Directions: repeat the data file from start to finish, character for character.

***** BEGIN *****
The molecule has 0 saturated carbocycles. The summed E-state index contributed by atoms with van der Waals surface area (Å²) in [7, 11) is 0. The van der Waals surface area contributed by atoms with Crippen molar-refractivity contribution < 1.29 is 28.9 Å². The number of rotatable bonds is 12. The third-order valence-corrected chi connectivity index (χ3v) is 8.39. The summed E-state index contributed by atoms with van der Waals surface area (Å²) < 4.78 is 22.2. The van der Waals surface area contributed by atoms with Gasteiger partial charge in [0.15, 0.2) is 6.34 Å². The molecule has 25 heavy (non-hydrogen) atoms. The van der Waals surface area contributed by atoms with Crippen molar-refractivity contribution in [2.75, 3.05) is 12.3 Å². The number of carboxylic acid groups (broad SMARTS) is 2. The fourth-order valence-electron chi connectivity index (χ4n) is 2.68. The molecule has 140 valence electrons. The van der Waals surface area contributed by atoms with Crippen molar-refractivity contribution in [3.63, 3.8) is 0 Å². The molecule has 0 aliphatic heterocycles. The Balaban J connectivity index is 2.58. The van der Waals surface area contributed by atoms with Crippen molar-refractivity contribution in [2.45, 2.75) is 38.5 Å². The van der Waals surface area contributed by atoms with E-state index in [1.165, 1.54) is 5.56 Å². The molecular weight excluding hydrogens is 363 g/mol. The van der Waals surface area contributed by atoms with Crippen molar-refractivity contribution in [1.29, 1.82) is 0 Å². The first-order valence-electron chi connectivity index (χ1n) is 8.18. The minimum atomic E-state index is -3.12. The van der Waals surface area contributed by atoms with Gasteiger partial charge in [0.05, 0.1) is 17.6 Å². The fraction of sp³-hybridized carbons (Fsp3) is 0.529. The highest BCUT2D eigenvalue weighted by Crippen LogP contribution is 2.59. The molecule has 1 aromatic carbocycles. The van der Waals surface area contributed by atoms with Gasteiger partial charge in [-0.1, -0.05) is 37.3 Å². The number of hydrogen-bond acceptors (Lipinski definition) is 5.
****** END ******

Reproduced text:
The molecule has 0 saturated carbocycles. The summed E-state index contributed by atoms with van der Waals surface area (Å²) in [7, 11) is 0. The van der Waals surface area contributed by atoms with Crippen molar-refractivity contribution < 1.29 is 28.9 Å². The number of rotatable bonds is 12. The third-order valence-corrected chi connectivity index (χ3v) is 8.39. The summed E-state index contributed by atoms with van der Waals surface area (Å²) < 4.78 is 22.2. The van der Waals surface area contributed by atoms with Gasteiger partial charge in [0.15, 0.2) is 6.34 Å². The molecule has 25 heavy (non-hydrogen) atoms. The van der Waals surface area contributed by atoms with Crippen molar-refractivity contribution in [2.75, 3.05) is 12.3 Å². The number of carboxylic acid groups (broad SMARTS) is 2. The fourth-order valence-electron chi connectivity index (χ4n) is 2.68. The molecule has 140 valence electrons. The van der Waals surface area contributed by atoms with Crippen molar-refractivity contribution in [3.63, 3.8) is 0 Å². The molecule has 0 aliphatic heterocycles. The Balaban J connectivity index is 2.58. The van der Waals surface area contributed by atoms with Crippen molar-refractivity contribution in [2.45, 2.75) is 38.5 Å². The van der Waals surface area contributed by atoms with E-state index in [1.165, 1.54) is 5.56 Å². The molecular weight excluding hydrogens is 363 g/mol. The van der Waals surface area contributed by atoms with Crippen molar-refractivity contribution in [1.29, 1.82) is 0 Å². The first-order valence-electron chi connectivity index (χ1n) is 8.18. The minimum atomic E-state index is -3.12. The van der Waals surface area contributed by atoms with Gasteiger partial charge in [0.05, 0.1) is 17.6 Å². The fraction of sp³-hybridized carbons (Fsp3) is 0.529. The highest BCUT2D eigenvalue weighted by Crippen LogP contribution is 2.59. The molecule has 1 aromatic carbocycles. The van der Waals surface area contributed by atoms with Gasteiger partial charge in [-0.1, -0.05) is 37.3 Å². The number of hydrogen-bond acceptors (Lipinski definition) is 5.